Many African-American Christians are offended by the suggestion that prayer put George W. Bush in office. They say the Republican Party represents oppression.
As Christians in South Florida prayed that "God's man" would win the turbulent election, members of New Birth Baptist Church in Miami convened to protest voting irregularities in Florida, which they say disenfranchised black voters.
New Birth pastor Bishop Victor T. Curry, who is also head of the Miami/Dade County chapter of the NAACP, contends that thousands of Florida voters were mistakenly identified as convicted felons or as having registered twice and were not allowed to vote. A disproportionate number of them were blacks. "God has a perfect will and a permissive will," Curry says. "God wouldn't have to cheat for His man to become president."
Recent polls show that more than 70 percent of blacks support both school vouchers and school prayer, but among African Americans, moral issues such as those and abortion often take a back seat to bread-and-butter concerns such as affirmative action, health care and education. While 57 percent of born-again voters chose Bush, according to a Barna Research Group study, polls show that more than 90 percent of black Protestants voted for Al Gore.
Though he admits he cannot speak for all African Americans, Curry expresses strong distrust for the Republican agenda, arguing that the party of Abraham Lincoln, who freed the slaves, now has little regard for the poor. "They want to make sure the rich get richer," he says. "I don't believe they promote the biblical Christ; they promote the Republican Christ."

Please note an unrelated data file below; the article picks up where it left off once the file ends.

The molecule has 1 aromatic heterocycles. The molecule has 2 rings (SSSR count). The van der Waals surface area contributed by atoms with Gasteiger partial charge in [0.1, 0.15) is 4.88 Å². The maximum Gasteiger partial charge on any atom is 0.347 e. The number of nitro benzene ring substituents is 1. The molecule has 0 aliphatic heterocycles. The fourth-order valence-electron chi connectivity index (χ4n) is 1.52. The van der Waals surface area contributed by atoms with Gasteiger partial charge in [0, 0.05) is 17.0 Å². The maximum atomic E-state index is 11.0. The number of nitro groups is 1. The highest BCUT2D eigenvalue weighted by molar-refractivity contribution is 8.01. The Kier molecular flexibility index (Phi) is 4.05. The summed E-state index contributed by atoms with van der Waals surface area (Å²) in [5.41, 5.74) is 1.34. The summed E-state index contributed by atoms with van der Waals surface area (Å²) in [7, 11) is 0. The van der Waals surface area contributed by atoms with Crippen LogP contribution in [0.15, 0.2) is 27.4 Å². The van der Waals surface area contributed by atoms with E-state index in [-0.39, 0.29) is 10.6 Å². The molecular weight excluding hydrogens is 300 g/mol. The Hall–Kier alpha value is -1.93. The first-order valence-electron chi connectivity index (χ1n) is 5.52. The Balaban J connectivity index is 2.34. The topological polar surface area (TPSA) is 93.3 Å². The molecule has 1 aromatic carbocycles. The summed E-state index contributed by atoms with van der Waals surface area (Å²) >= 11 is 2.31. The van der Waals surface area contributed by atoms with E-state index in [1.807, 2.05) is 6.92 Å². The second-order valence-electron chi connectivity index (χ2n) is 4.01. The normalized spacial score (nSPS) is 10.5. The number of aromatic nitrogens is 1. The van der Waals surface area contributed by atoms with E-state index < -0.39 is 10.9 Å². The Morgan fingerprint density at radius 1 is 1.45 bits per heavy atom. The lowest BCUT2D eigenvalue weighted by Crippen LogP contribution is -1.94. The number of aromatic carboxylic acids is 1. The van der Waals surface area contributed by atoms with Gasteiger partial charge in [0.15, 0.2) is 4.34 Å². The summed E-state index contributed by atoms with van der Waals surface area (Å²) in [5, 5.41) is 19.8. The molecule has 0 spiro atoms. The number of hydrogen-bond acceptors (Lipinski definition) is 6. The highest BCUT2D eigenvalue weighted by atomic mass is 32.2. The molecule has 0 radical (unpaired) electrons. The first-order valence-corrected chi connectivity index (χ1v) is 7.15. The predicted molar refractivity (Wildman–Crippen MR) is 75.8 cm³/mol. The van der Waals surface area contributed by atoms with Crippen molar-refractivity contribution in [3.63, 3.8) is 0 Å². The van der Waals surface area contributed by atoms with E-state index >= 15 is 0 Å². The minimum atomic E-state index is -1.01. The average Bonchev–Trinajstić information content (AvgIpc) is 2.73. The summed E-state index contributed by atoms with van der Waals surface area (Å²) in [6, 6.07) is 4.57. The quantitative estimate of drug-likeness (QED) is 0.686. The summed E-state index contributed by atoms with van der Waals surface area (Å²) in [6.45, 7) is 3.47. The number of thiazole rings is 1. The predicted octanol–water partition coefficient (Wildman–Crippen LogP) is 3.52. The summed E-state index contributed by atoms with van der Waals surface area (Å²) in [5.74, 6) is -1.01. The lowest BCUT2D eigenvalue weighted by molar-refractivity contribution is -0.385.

African Americans have voted Democratic since Franklin Roosevelt's New Deal era in the 1940s. Yet during the 2000 election, black Christian leaders such as Carlton Pearson and Kirbyjon Caldwell began calling on blacks to rethink their stance. Caldwell, an Independent and pastor of Windsor Village United Methodist Church in Houston, spoke at the Republican National Convention last summer in support of Bush, claiming that his faith-based initiatives could bring urban revival.
His wife, Suzette Caldwell, who leads Windsor Village's Prayer Center, says that during the election the church simply prayed for God's will. "We did not have a specific prayer strategy for Mr. Bush," she told Charisma. "We prayed for the will of God to be done in the area of government...The Bible says we are to pray for those who have rule over us so we can have peace."
She also noted that in Texas, Bush won less than 10 percent of the black vote during his first election for governor, then an unprecedented 27 percent in his re-election. "President Bush again will have to prove that he is the president of all people," she says.
And her prayers are still consistent. "While President Clinton had some personal issues...I do believe the Lord used [his] leadership," Caldwell says. "The Bible tells us the heart of the king is in the Lord's hands. The Lord can use anyone."